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Guide to PICC Maintenance

A central venous access device (CVAD) or central venous catheter (CVC) is commonly referred to as a central line. A central line is placed into the central venous vasculature and the CVAD tip is placed in the lower third of the superior vena cava or at the cavoatrial junction.

The PICC is a very small gauge catheter (3-6FR), typically 50 to 60 cm in length, inserted percutaneously into an upper extremity vein and then threaded to the superior vena cava (SVC) or cavoatrial junction (CAJ). This type of CVAD is used for short or long-term infusion therapies lasting from 7 days to months. 

PICCs come in a variety of configurations. Multi-lumen, valved, non-valved, distally or proximally valved, power injectable, antimicrobial and antiseptic catheters.  Having manufacturer's directions and details can be a helpful tool in understanding the proper care and maintenance of the catheter being used. 
 

Please note: These lists are for reference and educational use only. Pedagogy does not recommend the use of any product or product manufacturer. 

Download a printable copy of the Guide to PICC Maintenance

This resource accompanies our Current Practices in the Management of Central Lines continuing education course, which is also part of of many of our IV Certification course packages

 
Guide to PICC Maintenance


TASK HOW FREQUENCY WHY
Accessing
Connector / Cap
  • Scrub the hub thoroughly with alcohol for 15-30 seconds
  • Consider using disinfection caps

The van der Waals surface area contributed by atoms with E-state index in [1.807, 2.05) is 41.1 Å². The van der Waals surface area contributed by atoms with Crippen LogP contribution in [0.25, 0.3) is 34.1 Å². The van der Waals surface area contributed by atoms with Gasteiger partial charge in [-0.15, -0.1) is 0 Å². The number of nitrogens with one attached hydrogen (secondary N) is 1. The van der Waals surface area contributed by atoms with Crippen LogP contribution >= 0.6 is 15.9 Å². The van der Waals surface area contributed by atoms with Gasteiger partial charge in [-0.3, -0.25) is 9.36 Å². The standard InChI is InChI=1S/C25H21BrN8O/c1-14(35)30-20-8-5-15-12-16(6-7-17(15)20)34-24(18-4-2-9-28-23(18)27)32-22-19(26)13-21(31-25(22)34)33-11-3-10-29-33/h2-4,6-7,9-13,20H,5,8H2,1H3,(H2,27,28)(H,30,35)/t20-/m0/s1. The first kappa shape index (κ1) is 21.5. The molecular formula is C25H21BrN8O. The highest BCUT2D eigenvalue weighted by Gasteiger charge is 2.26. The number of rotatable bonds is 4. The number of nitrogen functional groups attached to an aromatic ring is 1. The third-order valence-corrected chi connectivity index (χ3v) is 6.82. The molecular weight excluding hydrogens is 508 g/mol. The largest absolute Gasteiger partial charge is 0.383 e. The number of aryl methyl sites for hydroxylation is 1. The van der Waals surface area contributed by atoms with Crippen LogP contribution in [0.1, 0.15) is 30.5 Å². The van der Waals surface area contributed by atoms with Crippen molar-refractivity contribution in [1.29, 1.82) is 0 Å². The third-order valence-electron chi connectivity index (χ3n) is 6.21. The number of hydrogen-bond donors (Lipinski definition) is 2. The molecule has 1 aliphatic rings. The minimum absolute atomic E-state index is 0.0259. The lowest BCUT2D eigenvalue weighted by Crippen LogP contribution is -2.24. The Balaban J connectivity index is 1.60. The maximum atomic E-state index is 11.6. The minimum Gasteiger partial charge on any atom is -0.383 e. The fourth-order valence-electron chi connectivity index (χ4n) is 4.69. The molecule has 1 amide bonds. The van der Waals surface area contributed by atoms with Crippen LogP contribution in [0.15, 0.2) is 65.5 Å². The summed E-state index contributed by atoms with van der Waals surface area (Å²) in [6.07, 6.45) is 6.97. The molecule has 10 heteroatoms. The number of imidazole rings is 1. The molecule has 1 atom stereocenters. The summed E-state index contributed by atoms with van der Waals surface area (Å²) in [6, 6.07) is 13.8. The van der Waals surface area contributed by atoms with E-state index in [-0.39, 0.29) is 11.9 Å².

Every time you:
  • Enter the connector to flush,
  • Administer medication, or
  • Connect any tubing
Prevents outside bacteria from entering the line
Blood Draw Aseptic Technique
  • Slowly using 10mL or larger syringe
  • Flush with 10 mL NS before and 20mL NS after
Per Licensed Practitioner orders  or routine lab work Reduces needle sticks
Assess Need Evaluate the need for IV meds or fluids with the patient care team Every shift
  • Longer catheter dwell times lead to higher risk of infection
  • Remove catheter if not needed
Site
Evaluation
Observe site for signs of infection: redness, edema, drainage, tenderness, etc. Every shift and as needed Consistent monitoring leads to faster treatment of complications
Flushing /
Locking
  • Scrub the connector
  • Know manufacturer directions for flushing /clamp/syringe removal sequence
  • Use commercially prefilled 10mL size syringes
  • Do not force or push against resistance
  • Consider Push/Pause Technique
  • Before and after every medication
  • Before and after every blood draw
If not in use:
  • Non-valved: every 24 hours
  • Valved: once a week
  • Prevents incompatible fluids/medications from combining
  • Flush after each infusion to clear the catheter lumen
Needleless Access Device Change
  • Aseptic technique
  • Scrub the hub with alcohol
  • Change with admin set or every 7 days
  • After a lab draw
Prevents outside bacteria from entering the line
Dressing Change
  • Aseptic technique
  • Sterile dressing change kit
  • Use clear dressings (TSM) without gauze underneath; consider antimicrobial disc
  • Gauze and tape for patients with skin irritation
  • Securement device
  • Label date, time, initials
  • Every 7 days or when dressing is loose, wet, or soiled
  • Gauze dressings should be changed every 48 hours
  • Securement device should be changed with dressing
  • Antimicrobial disk with each dressing
  • Helps prevents infection
  • Clear dressing allows for visualization of the site
  • Securement device prevents catheter movement, dislodgement, and phlebitis
  • Label communicates dressing age


 
 

Are you a manufacturer of a PICC line product  that isn't listed here? Please contact us at support@pedagogy-inc.com and we would be more than happy to list your device as well. 

 
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